The FAO has released a new database that summarizes land cover on our lovely planet, drawing from satellite and other types of data resources. Combining the sources of information available to us today in this way has never been done before and will help aid in assessing the future of food production and its sustainability. The database is called “Global Land Cover SHARE database”.
Next, is the general category breakdown from the report. It looks like we’ve paved over .6 percent of the Earth’s land surface. That is quite an Anthropocene feat.
The FAO’s new database includes eleven global land cover layers, and here are the percentages allocated to each one:
artificial surfaces (which cover 0.6 percent of the Earth’s surface)
bare soils (15.2 percent)
croplands (12.6 percent)
grasslands (13.0 percent)
herbaceous vegetation (1.3 percent)
inland water bodies (2.6 percent)
mangroves (0.1 percent)
shrub-covered areas (9.5 percent)
snow and glaciers (9.7 percent)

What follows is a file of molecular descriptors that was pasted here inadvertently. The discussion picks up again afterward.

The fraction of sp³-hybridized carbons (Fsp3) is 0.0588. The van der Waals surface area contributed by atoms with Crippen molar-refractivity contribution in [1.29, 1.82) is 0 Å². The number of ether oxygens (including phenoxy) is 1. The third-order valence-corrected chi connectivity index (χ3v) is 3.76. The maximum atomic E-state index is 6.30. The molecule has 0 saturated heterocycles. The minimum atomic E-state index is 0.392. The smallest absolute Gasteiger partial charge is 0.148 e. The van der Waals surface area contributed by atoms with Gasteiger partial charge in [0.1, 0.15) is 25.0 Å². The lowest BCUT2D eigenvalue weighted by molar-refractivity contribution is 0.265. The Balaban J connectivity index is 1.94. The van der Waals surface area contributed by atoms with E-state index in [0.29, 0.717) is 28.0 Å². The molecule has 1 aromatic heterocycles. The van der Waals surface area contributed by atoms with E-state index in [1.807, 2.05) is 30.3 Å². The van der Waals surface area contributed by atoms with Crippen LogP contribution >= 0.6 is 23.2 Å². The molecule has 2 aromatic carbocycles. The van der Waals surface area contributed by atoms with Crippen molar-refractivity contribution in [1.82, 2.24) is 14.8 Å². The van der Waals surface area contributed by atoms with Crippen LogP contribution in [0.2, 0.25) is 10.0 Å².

sparse vegetation (7.7 percent)
tree-covered areas (27.7 percent)
Perhaps all small farms should be classified as hobby farms, because few could survive economically without off-farm incomes.
This is how the USDA sums it up:
● Median total household income among all farm households ($57,050) exceeded the median for all U.S. households ($50,054) in 2011.
● More than half of U.S. farms are very small, with annual sales under $10,000; the households operating these farms typically draw all of their income from off-farm sources.
● Median household income and income from farming increase with farm size, as defined by sales.
● The typical household operating the largest commercial farms earned about $380,000 in 2011, and most of that came from farming.
Certainly, these large farm incomes are dependent upon U.S. policy requiring taxpayer support. In my recent post about my observations from driving across Nebraska, I addressed the issue of long commutes by farm dwellers to their jobs and for their goods and services. With policy supporting the large farms, farms continue to get larger, so a side effect is that the fewer residents who remain in these rural communities have to commute further and further. It would seem that this is an unsustainable trend. I call this problem the human side of the equation, the part of the debate which is usually ignored by pundits and policy-makers.